Property: A property is any additional information surrounding an event (e.g. browser, location, referrer etc). Mixpanel (and loads of other tools) will track certain properties by default, and allow you to create custom properties (i.e. you write code telling Mixpanel what information you want and where to find it).

Super property: Super properties are properties that you set once and are inherited by every subsequent event. Super properties are useful when you want to track a property across all your events in the MixPanel dashboard.

People property: Event properties and super properties relate to events while people properties describe your users’ current states. The difference between super and people properties only really becomes apparent when creating reports, but Mixpanel recommends that “in general, Property values that may change over time and whose change is valuable data may be best tracked as both a People Property and a Super Property.”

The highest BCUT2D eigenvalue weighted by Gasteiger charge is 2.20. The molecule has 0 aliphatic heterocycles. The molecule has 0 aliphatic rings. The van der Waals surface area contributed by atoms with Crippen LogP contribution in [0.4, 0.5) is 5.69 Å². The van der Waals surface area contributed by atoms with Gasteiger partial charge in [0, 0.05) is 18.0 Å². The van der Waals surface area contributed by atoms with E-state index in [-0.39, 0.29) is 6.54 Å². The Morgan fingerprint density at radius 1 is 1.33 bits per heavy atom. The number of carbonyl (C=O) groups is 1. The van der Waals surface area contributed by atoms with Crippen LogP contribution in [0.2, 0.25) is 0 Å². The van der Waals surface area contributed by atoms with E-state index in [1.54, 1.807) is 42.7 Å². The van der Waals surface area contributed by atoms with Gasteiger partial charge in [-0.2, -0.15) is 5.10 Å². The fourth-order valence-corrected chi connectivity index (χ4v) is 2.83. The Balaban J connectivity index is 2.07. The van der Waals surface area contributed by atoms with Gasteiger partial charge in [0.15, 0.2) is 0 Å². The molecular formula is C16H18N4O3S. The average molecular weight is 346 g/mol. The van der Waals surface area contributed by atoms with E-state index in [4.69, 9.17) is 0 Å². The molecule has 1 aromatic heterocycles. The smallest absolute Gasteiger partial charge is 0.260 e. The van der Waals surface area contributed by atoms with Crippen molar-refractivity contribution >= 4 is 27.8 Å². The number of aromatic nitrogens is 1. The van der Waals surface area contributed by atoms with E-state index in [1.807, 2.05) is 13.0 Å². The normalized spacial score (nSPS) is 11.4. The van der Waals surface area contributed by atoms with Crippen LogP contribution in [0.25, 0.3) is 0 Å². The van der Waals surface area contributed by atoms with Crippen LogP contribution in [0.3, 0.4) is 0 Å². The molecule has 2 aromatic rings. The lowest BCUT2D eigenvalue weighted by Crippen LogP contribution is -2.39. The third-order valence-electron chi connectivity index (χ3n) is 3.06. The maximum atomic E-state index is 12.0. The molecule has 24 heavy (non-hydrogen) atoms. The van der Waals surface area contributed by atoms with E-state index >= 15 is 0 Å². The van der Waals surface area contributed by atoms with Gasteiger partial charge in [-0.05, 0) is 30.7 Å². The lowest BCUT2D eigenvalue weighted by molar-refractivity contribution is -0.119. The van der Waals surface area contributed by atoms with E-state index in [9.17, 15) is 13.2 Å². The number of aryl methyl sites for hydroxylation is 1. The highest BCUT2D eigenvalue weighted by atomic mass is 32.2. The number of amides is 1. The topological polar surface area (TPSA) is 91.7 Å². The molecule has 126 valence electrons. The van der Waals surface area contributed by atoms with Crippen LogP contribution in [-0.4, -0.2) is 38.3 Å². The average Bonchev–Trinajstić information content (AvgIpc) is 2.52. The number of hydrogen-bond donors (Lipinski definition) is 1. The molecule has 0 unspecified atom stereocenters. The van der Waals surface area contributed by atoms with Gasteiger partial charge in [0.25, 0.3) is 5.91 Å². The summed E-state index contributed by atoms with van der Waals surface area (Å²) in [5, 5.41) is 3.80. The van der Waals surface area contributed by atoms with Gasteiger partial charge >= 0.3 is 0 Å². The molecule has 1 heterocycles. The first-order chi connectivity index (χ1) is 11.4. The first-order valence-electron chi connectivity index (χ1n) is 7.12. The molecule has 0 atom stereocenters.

Incremental super properties: Incremental super properties tell you how many times a user has done something specific. They are not included in libraries and require some extra coding. They are especially useful with engagement metrics, e.g. where you define an engaged user as one who does a certain event 3 or more times a month.

Profile: In Mixpanel, each individual user of your app or website gets their own profile. In here you can see properties attached to that user and a timeline of events so you can see everything a user has ever done in your app.

Things to consider when setting up Mixpanel

As with all analytics tools, it’s absolutely imperative to understand what you want to track before you start trying to track stuff. This sounds obvious enough but it’s so common for developers to try to implement these tools because they know they should, without thinking about the importance of the resulting data and how it will be used. In fact, don’t even talk to a developer until you’ve thought about the following…